To the CBC, he was "Just Brad."

You get the picture.

What you didn't get from the media was much of what Wall actually said -- which from the few quotes provided by reporters mostly seemed to be the usual anodyne platitudes uttered by exiting Canadian politicians on their way out the door.

Well, give the man his due. The Swift Current MLA was premier for 14 years, led his Saskatchewan Party to three big majorities, and was very popular with voters through most of his career.

The rebranding of the Saskatchewan Progressive Conservative Party was made necessary by the mid-1990s corruption scandal in Saskatchewan that saw more than a dozen PC MLAs convicted. Wall made it work.

While Wall's mood turned sour with the onset of low petroleum prices, the defeat of the Harper Conservatives in Ottawa, and the reluctance of some provinces to see bitumen pipelines from Canada's Prairies running through their real estate, he had the wit to get out before his reputation was in tatters. Some other Saskatchewan Party premier will now have to take the blame as the provincial economy moves further south.

The election of an NDP government in Alberta seemed particularly to get up Wall's nose. He showed up in Calgary from time to time to complain petulantly about Premier Rachel Notley to conservative-dominated oilpatch audiences.

This hostility may be what's driving Saskatchewan's nutty ban on Alberta licence plates on highway construction worksites. Indeed, Wall took time out from his round of farewells yesterday to insist Saskatchewan won't be backing off the Plate War any time soon.

This prompted jeers from Alberta's government. Trade Minister Deron Bilous called him "desperate to change the channel from his bad-for-business budget" on the CBC's morning radio show yesterday. Premier Notley told the Edmonton Chamber of Commerce that "what's really going on here, we know full well, is the Saskatchewan government decided to slap a 6 per cent tax onto the construction industry and people are hurting and they're trying to distract from it."

She got laughs when she joked that "if any of you drove here and have a Saskatchewan licence plate, you might want to move your car, because we are towing." And she got a standing ovation at the end of her speech.

The late stages of Wall's political career casts some useful illumination on the problem for neoliberal ideologues who want to move democratic societies like Canada's toward full-blown austerity and privatization, a process that requires an economic boom sustained by high commodity prices to succeed.

As with the schemes of Margaret Thatcher, Stephen Harper and Ralph Klein, revenue from the export of petroleum products was supposed to pay for huge tax cuts and (temporary) maintenance of public services to buy social peace during the transfer of wealth to the richest classes and transition to privatization.

For years, the oil money pouring into Saskatchewan sustained Wall's distracting slight of hand, which was necessary to fool voters into thinking they could have both neoliberal austerity in government and a booming economy in civil economy.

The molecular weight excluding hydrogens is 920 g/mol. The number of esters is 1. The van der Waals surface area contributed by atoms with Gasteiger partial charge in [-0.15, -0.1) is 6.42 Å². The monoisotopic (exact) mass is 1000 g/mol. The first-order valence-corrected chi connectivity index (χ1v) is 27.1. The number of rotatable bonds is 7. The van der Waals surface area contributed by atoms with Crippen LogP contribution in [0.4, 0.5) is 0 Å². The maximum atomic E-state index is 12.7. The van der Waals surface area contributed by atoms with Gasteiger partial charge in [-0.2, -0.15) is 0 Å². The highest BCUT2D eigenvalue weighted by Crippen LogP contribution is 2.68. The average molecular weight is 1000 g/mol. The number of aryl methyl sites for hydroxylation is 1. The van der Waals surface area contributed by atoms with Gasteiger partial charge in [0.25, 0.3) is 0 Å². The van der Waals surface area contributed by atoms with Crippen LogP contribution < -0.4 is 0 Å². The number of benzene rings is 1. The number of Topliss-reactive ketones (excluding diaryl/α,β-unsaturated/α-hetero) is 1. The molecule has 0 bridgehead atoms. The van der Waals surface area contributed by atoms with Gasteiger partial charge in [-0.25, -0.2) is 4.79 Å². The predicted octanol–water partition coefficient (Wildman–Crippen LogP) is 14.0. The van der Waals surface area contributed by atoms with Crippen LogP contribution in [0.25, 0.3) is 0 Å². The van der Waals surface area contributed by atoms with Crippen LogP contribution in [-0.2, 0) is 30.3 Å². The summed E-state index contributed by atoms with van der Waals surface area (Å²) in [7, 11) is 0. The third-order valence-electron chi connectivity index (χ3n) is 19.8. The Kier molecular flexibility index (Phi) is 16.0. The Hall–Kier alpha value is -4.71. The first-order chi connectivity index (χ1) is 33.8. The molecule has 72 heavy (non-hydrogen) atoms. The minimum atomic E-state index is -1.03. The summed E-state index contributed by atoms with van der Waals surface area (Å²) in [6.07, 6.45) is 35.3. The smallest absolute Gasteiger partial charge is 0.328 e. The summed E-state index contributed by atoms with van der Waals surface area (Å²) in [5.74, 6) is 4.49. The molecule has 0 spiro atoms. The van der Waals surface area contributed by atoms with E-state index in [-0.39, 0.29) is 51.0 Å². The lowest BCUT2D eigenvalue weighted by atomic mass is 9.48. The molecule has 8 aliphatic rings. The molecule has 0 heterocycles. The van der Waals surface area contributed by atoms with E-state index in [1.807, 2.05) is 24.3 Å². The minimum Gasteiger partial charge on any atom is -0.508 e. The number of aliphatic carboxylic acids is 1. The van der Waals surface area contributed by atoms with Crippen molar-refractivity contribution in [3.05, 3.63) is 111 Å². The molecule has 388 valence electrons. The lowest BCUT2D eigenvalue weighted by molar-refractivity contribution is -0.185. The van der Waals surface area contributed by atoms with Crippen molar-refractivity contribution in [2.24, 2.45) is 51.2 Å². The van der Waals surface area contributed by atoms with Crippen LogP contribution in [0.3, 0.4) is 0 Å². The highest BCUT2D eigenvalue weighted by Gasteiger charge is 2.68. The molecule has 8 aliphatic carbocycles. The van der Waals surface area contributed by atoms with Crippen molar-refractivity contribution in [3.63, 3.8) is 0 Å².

Alas for him, the boom ended too soon to complete the work of weaning Saskatchewanians off government services and redirecting the taxes that pay for civil society into the pockets of the government's wealthy patrons. It turns out it was easy to be the most popular guy in the West when your coffers were overflowing. When they weren't? Not so much.

When the cracks started to appear, it wasn't just Mr. Wall that got cranky. So did significant numbers of former Saskatchewan Party supporters, particularly in the province's urban areas. Not all of them, it turns out, blame the government of Alberta for their problems, presumably contributing to the timing of Mr. Wall's prudent exit.

The Saskatchewan Party will choose a new leader on Jan. 27.

At 52, Mr. Wall is still a young man. So he'll probably find a way to continue to be a public nuisance.

This post also appears on David Climenhaga's blog, AlbertaPolitics.ca

Photo: DanielPaquet/Wikimedia Commons

Like this article? rabble is reader-supported journalism. Chip in to keep stories like these coming.

Categories: News for progressives

Apologies are appropriate and needed

Rabble News - Fri, 2017-12-08 14:18
December 8, 2017Politics in CanadaPublic apologies serve crucial role in democratic societiesApologies are not monetary gifts or hollow words offered by teary politicians. They are gestures that define our history as a country and restorre faith in institutions.Trudeau apology
Categories: News for progressives

Kosovo will be liberated

(This column was written for the Unz Review) General Ratko Mladic, now 75, was sentenced last week to life in prison by the NATO kangaroo court known as the International
Categories: News for progressives

Pages

Subscribe to Brian Robinson Public Relations aggregator - News for progressives

Contact

Brian Robinson Public Relations
104 Hiawatha Road
Toronto M4L 2X8
(in Cambodia)
+85516445835

Contact 2.0

brian[--at--]brianrobinson[--dot--]ca
Skype: bbbrobin
Brian on Facebook
Follow Brian on Twitter